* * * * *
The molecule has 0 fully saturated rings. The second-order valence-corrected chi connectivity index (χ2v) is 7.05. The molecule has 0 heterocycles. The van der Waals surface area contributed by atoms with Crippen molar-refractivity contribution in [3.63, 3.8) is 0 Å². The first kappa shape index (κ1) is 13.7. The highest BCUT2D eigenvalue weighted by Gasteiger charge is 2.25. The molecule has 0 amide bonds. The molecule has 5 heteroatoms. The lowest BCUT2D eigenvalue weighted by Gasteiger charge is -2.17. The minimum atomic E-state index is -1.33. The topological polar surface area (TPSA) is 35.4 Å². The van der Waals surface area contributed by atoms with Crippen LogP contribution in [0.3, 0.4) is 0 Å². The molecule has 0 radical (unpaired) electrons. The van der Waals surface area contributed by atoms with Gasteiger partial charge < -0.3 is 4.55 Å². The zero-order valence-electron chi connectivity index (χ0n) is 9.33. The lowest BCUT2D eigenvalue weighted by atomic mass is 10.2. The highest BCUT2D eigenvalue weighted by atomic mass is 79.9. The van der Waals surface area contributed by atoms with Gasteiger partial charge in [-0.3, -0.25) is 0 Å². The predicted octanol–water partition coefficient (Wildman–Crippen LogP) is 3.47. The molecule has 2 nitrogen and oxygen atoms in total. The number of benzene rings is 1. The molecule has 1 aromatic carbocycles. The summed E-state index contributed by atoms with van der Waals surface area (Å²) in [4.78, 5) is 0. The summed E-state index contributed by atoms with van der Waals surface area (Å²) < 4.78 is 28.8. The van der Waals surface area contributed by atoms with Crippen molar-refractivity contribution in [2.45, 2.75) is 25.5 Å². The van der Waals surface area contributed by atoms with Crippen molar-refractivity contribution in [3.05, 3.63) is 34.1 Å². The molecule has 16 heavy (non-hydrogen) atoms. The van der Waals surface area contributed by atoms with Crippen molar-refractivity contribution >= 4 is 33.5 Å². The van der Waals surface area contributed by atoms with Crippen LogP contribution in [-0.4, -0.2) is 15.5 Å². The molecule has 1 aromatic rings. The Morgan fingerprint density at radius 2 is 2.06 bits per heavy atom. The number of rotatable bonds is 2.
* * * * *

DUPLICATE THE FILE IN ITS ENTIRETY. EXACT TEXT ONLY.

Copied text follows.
The molecule has 0 fully saturated rings. The second-order valence-corrected chi connectivity index (χ2v) is 7.05. The molecule has 0 heterocycles. The van der Waals surface area contributed by atoms with Crippen molar-refractivity contribution in [3.63, 3.8) is 0 Å². The first kappa shape index (κ1) is 13.7. The highest BCUT2D eigenvalue weighted by Gasteiger charge is 2.25. The molecule has 0 amide bonds. The molecule has 5 heteroatoms. The lowest BCUT2D eigenvalue weighted by Gasteiger charge is -2.17. The minimum atomic E-state index is -1.33. The topological polar surface area (TPSA) is 35.4 Å². The van der Waals surface area contributed by atoms with Crippen LogP contribution in [0.3, 0.4) is 0 Å². The molecule has 0 radical (unpaired) electrons. The van der Waals surface area contributed by atoms with Gasteiger partial charge < -0.3 is 4.55 Å². The zero-order valence-electron chi connectivity index (χ0n) is 9.33. The lowest BCUT2D eigenvalue weighted by atomic mass is 10.2. The highest BCUT2D eigenvalue weighted by atomic mass is 79.9. The van der Waals surface area contributed by atoms with Gasteiger partial charge in [-0.3, -0.25) is 0 Å². The predicted octanol–water partition coefficient (Wildman–Crippen LogP) is 3.47. The molecule has 2 nitrogen and oxygen atoms in total. The number of benzene rings is 1. The molecule has 1 aromatic carbocycles. The summed E-state index contributed by atoms with van der Waals surface area (Å²) in [4.78, 5) is 0. The summed E-state index contributed by atoms with van der Waals surface area (Å²) < 4.78 is 28.8. The van der Waals surface area contributed by atoms with Crippen molar-refractivity contribution in [2.45, 2.75) is 25.5 Å². The van der Waals surface area contributed by atoms with Crippen molar-refractivity contribution in [3.05, 3.63) is 34.1 Å². The molecule has 16 heavy (non-hydrogen) atoms. The van der Waals surface area contributed by atoms with Crippen molar-refractivity contribution >= 4 is 33.5 Å². The van der Waals surface area contributed by atoms with Crippen LogP contribution in [-0.4, -0.2) is 15.5 Å². The molecule has 1 aromatic rings. The Morgan fingerprint density at radius 2 is 2.06 bits per heavy atom. The number of rotatable bonds is 2.